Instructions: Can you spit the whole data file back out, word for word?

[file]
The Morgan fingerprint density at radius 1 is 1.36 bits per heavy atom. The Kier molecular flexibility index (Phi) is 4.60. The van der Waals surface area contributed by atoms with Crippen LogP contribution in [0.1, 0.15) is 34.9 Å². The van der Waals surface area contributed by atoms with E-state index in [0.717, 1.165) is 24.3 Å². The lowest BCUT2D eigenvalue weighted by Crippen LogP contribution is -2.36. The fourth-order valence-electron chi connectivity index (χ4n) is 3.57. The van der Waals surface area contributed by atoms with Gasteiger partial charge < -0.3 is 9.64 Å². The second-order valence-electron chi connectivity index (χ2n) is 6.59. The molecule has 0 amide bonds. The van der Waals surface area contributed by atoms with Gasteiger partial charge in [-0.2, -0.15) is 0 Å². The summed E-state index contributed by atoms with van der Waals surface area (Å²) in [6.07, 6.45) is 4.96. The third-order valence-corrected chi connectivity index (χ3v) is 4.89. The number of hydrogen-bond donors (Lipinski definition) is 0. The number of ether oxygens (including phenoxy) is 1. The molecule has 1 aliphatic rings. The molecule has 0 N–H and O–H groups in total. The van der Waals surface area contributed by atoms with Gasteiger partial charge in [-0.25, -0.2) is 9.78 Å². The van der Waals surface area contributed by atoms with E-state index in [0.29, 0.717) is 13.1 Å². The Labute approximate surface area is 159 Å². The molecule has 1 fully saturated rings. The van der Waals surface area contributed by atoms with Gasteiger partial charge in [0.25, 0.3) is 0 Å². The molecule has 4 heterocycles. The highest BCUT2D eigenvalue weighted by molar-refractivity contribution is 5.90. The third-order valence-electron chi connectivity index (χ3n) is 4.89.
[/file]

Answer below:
The Morgan fingerprint density at radius 1 is 1.36 bits per heavy atom. The Kier molecular flexibility index (Phi) is 4.60. The van der Waals surface area contributed by atoms with Crippen LogP contribution in [0.1, 0.15) is 34.9 Å². The van der Waals surface area contributed by atoms with E-state index in [0.717, 1.165) is 24.3 Å². The lowest BCUT2D eigenvalue weighted by Crippen LogP contribution is -2.36. The fourth-order valence-electron chi connectivity index (χ4n) is 3.57. The van der Waals surface area contributed by atoms with Gasteiger partial charge < -0.3 is 9.64 Å². The second-order valence-electron chi connectivity index (χ2n) is 6.59. The molecule has 0 amide bonds. The van der Waals surface area contributed by atoms with Gasteiger partial charge in [-0.2, -0.15) is 0 Å². The summed E-state index contributed by atoms with van der Waals surface area (Å²) in [6.07, 6.45) is 4.96. The third-order valence-corrected chi connectivity index (χ3v) is 4.89. The number of hydrogen-bond donors (Lipinski definition) is 0. The number of ether oxygens (including phenoxy) is 1. The molecule has 1 aliphatic rings. The molecule has 0 N–H and O–H groups in total. The van der Waals surface area contributed by atoms with Gasteiger partial charge in [-0.25, -0.2) is 9.78 Å². The van der Waals surface area contributed by atoms with E-state index in [0.29, 0.717) is 13.1 Å². The Labute approximate surface area is 159 Å². The molecule has 1 fully saturated rings. The van der Waals surface area contributed by atoms with Gasteiger partial charge in [0.25, 0.3) is 0 Å². The molecule has 4 heterocycles. The highest BCUT2D eigenvalue weighted by molar-refractivity contribution is 5.90. The third-order valence-electron chi connectivity index (χ3n) is 4.89.